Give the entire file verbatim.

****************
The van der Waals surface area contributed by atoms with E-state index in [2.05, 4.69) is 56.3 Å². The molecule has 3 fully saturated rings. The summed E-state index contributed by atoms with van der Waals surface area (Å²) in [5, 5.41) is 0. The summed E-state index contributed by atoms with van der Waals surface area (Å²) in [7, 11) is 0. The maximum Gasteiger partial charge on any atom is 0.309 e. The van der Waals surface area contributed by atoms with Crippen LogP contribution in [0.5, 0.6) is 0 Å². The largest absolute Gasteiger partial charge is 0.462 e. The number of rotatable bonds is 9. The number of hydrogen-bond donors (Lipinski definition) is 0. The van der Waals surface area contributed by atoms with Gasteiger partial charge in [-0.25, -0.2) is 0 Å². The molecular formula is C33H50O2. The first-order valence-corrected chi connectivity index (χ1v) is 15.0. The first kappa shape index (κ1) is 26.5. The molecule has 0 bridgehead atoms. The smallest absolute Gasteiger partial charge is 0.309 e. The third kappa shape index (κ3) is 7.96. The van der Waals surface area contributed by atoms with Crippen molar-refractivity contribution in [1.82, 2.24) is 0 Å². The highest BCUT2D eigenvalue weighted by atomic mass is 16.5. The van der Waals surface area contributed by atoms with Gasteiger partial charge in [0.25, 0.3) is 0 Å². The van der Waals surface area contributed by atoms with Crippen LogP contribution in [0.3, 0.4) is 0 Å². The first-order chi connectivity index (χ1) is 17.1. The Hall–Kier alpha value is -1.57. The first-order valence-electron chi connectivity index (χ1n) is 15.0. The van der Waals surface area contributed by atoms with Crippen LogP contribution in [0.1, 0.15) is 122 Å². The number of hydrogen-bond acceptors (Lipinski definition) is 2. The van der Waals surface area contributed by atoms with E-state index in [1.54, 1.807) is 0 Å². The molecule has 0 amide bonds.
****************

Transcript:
The van der Waals surface area contributed by atoms with E-state index in [2.05, 4.69) is 56.3 Å². The molecule has 3 fully saturated rings. The summed E-state index contributed by atoms with van der Waals surface area (Å²) in [5, 5.41) is 0. The summed E-state index contributed by atoms with van der Waals surface area (Å²) in [7, 11) is 0. The maximum Gasteiger partial charge on any atom is 0.309 e. The van der Waals surface area contributed by atoms with Crippen LogP contribution in [0.5, 0.6) is 0 Å². The largest absolute Gasteiger partial charge is 0.462 e. The number of rotatable bonds is 9. The number of hydrogen-bond donors (Lipinski definition) is 0. The van der Waals surface area contributed by atoms with Gasteiger partial charge in [-0.25, -0.2) is 0 Å². The molecular formula is C33H50O2. The first-order valence-corrected chi connectivity index (χ1v) is 15.0. The first kappa shape index (κ1) is 26.5. The molecule has 0 bridgehead atoms. The smallest absolute Gasteiger partial charge is 0.309 e. The third kappa shape index (κ3) is 7.96. The van der Waals surface area contributed by atoms with Crippen molar-refractivity contribution in [1.82, 2.24) is 0 Å². The highest BCUT2D eigenvalue weighted by atomic mass is 16.5. The van der Waals surface area contributed by atoms with Gasteiger partial charge in [0.25, 0.3) is 0 Å². The van der Waals surface area contributed by atoms with Crippen LogP contribution in [0.3, 0.4) is 0 Å². The first-order chi connectivity index (χ1) is 17.1. The Hall–Kier alpha value is -1.57. The first-order valence-electron chi connectivity index (χ1n) is 15.0. The van der Waals surface area contributed by atoms with Crippen LogP contribution in [0.1, 0.15) is 122 Å². The number of hydrogen-bond acceptors (Lipinski definition) is 2. The van der Waals surface area contributed by atoms with E-state index in [1.54, 1.807) is 0 Å². The molecule has 0 amide bonds.